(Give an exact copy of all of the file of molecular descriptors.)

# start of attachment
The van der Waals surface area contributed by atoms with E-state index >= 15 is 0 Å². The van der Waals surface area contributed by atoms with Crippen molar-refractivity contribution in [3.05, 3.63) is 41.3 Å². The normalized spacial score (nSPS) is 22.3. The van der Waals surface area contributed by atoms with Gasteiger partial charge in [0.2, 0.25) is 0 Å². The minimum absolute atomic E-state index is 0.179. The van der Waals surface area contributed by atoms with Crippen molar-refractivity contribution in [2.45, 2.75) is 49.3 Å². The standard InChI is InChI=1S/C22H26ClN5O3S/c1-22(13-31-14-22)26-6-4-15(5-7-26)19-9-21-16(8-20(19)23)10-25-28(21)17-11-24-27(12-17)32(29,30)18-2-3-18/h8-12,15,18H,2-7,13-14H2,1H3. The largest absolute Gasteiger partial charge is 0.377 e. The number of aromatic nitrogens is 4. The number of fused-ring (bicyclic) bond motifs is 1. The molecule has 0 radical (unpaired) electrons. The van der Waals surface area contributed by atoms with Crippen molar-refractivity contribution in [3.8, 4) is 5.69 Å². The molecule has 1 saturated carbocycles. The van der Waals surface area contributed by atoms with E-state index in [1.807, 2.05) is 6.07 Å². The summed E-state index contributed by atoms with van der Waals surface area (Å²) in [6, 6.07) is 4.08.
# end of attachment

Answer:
The van der Waals surface area contributed by atoms with E-state index >= 15 is 0 Å². The van der Waals surface area contributed by atoms with Crippen molar-refractivity contribution in [3.05, 3.63) is 41.3 Å². The normalized spacial score (nSPS) is 22.3. The van der Waals surface area contributed by atoms with Gasteiger partial charge in [0.2, 0.25) is 0 Å². The minimum absolute atomic E-state index is 0.179. The van der Waals surface area contributed by atoms with Crippen molar-refractivity contribution in [2.45, 2.75) is 49.3 Å². The standard InChI is InChI=1S/C22H26ClN5O3S/c1-22(13-31-14-22)26-6-4-15(5-7-26)19-9-21-16(8-20(19)23)10-25-28(21)17-11-24-27(12-17)32(29,30)18-2-3-18/h8-12,15,18H,2-7,13-14H2,1H3. The largest absolute Gasteiger partial charge is 0.377 e. The number of aromatic nitrogens is 4. The number of fused-ring (bicyclic) bond motifs is 1. The molecule has 0 radical (unpaired) electrons. The van der Waals surface area contributed by atoms with Crippen molar-refractivity contribution in [3.8, 4) is 5.69 Å². The molecule has 1 saturated carbocycles. The van der Waals surface area contributed by atoms with E-state index in [1.807, 2.05) is 6.07 Å². The summed E-state index contributed by atoms with van der Waals surface area (Å²) in [6, 6.07) is 4.08.